The title bears no substantial connection to this submission except that this paraphrased snippet has been taken from the portion of Sade’s Justine set in the epigraph of Durrell’s Justine.
Justine is the first novel in British writer Lawrence Durrell’s Alexandria Quartet. T. S. Eliot spoke very highly of Durrell, so that is the only argument I need–or that you should need–to read his work.
Two passages early on in the novel have arrested me: “Our common actions in reality are simply the sackcloth covering which hides the cloth-of-gold–the meaning of the pattern. For us artists there waits the joyous compromise through art with all that wounded or defeated us in daily life; in this way, not to evade destiny, as the ordinary people try to do, but to fulfil it in its true potential–the imagination.”
How perfectly fitting. Life is a sackcloth covering that hides the cloth-of-gold whose pattern can only be appreciated upon reflection–a transformation of experience into art. Far be it from a still somewhat sober me to claim that anything I write can be called “art,” but this is why I write: I fumble and bumble through my daily life, and only upon rhetorical reflection am I able to detect the graceful patterns that are hidden in my clodhopping ways or the barbarous ways of life.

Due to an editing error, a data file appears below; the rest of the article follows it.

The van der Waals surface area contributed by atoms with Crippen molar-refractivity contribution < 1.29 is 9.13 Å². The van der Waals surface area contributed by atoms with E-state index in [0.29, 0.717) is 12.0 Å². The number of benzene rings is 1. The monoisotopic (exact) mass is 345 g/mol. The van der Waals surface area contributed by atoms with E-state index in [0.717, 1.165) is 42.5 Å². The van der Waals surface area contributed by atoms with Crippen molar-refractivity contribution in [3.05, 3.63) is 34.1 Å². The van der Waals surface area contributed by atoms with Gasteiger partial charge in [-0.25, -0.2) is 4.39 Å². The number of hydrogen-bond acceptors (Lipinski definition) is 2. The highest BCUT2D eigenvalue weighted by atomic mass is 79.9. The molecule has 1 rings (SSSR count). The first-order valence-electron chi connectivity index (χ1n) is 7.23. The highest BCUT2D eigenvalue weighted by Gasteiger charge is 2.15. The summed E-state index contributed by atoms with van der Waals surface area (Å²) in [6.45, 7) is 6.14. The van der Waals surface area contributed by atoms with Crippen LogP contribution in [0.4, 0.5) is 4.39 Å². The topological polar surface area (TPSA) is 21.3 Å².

Next: “Like all egoists I cannot bear to live alone….”
Yes, despite my not conceiving of too many people in my state possessing a more interesting personal library than I do, I still persist in leaving my study to socialize. (Namely, I have not found a way to get cute cocktail waitresses to work in my library, paying them only in witticisms.) For that matter, why blog when I could spend the time more profitably reading? I am an egoist. This reminds me of something that Walker Percy said (and I paraphrase): writers are egoists by nature because they believe that they have something worthwhile to say.